‘Still the Night Call’ by Joshua Senter

A row of trees is reflected by the sun to show their image in the water as well.

While America has been a politically divided country for over two centuries, the gap between America’s parties seems to grow wider as their values become more and more associated with a sense of an old and new America. Still the Night Call by Joshua Senter is an attempt to bridge that gap, or at the very least to encourage empathy for those standing on the other side.

Still the Night Call’s lead character Calem Honeycutt is a dairy farmer in the Ozarks of Missouri. When we meet Calem on page one at 4:30 AM, he tells us almost immediately about his plans to kills himself that night. Over the course of the day, we follow Calem as he works the farm with his father, attempts to reconcile his deep debt, and reveals to readers his struggle with depression. Through it all Calem is constantly linking his problems back to changing America, the corrupt politics of all parties, and the recognition of his own ineptitude at truly understanding things beyond the farm.

To illustrate many of these issues, Senter introduces us to a host of characters who are both like and unlike Calem. We meet Calem’s parents who are quintessential American traditionalists—Dad milking cows, Mom making breakfast. We meet Calem’s sister Caitlyn through memories and phone calls—the rebel who ran away to the city to live out her liberal dreams. Then we meet Calem’s friends and neighbors—people he loves and who have tried their best both to find happiness for themselves and for their families often by doing things like voting for Trump. Senter shows each of these people’s biases and the way they judge and define one another by their values and politics.

Calem time and again reminds readers that he is not your stereotypical red-American-farm-boy. He actually stands somewhere in the middle of the radically left and right people around him. Sure, Calem (like everyone in his community) voted for Trump in 2016 even though he thought Trump was incompetent and ridiculous. But Calem voted for Trump because Trump promised something no one else did: a return to the glory days of traditional America when farmers didn’t struggle the way they do now. Even though Calem believes in gay rights, abortion, and a host of other human rights issues we don’t often associate with Republican leaning individuals, he chose to vote for Trump to better his own life.oldjjj

Calem openly claims that he doesn’t understand the wider world. And part of that understanding Calem is missing is his own place in the world. Calem identifies with many marginalized groups in America including transgender people and women and can’t seem to understand how being a white man makes him anymore advantaged than a person of color or someone of a different gender. What Calem doesn’t understand is intersectionality. He hears chanting of “down with the patriarchy” and assumes everyone hates straight white men. Calem doesn’t have the education or bandwidth to step back from his own situation and examine the ways in which men have dominated American decision making since its founding and how problematic that is. There is some sense that if only Calem could have a wider experience of the world, he would see himself and his place in that world differently. Instead, Calem is deeply attached to his life and career and doesn’t want to experience change on the farm, in his community, or within the world at large.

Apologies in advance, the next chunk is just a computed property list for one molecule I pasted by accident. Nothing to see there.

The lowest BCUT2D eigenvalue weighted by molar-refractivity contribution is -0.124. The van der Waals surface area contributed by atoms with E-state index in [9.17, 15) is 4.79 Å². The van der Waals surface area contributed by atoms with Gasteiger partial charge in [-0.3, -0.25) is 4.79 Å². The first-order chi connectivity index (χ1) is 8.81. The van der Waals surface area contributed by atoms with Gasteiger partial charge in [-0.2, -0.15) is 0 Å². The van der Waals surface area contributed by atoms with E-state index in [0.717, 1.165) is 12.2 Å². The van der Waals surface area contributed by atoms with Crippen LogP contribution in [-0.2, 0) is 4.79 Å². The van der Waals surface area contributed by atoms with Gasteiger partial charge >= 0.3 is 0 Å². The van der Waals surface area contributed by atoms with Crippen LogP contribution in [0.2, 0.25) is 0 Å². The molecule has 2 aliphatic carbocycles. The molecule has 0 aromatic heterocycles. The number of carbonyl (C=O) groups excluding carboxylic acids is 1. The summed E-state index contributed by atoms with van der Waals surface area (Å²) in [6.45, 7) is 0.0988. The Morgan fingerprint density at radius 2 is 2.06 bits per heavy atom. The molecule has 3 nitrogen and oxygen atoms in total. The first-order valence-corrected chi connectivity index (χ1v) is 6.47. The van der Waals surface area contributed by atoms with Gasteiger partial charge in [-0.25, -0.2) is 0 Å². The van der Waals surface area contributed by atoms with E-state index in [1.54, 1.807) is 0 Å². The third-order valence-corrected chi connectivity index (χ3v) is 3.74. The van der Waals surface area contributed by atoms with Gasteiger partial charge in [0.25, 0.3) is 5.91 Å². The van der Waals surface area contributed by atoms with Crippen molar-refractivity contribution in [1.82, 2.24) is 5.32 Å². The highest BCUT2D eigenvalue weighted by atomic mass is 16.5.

Where our empathy for Calem is strongest is in his struggle with mental health. His inability to act, his inability to truly understand anyone else’s position but his own, seem all to tie back to his struggle with mental health. Another important issue that is covered in Still the Night Call is the stigmatization of mental health issues, especially among men. Caitlyn volunteers at a women’s shelter in the city, and Calem wonders if something like that exists for men, but Caitlyn quickly explains that men don’t seek help the way women do. So while the undeniable truth that being a white man in America gives you some sort of upper hand, we see the price that comes with: how we’ve raised so many of our boys into men who can’t ask for help, who need to achieve greatness, who can’t empathize and understand because they’re taught instead to get ahead, to hide weakness, and to never admit defeat.

Still the Night Call addresses all of these important issues and more. If you are a staunch liberal or a staunch conservative, your politics and values likely won’t change after reading Senter’s book, but it seems his hope is that at the very least you’ll gain some empathy and understanding for the other side. If nothing else, Still the Night Call highlights the way mental health affects people’s lives no matter their social status, gender, or political values.

Named best Indie Book of 2021 by Kirkus review, Still the Night Call by Joshua Senter is available for purchase at your local independent bookstore.

Read more fiction book reviews at Centered on Books.

FTC Disclaimer: This book was given to me in return for a fair and honest review of the text.

‘City of Orange’ by David Yoon

The cover image of City of Orange by David Yoon is a futuristic scene of rolling neon orange hills.

David Yoon’s latest novel City of Orange has the feel of a post-apocalyptic novel with the emotional verve of true literary fiction.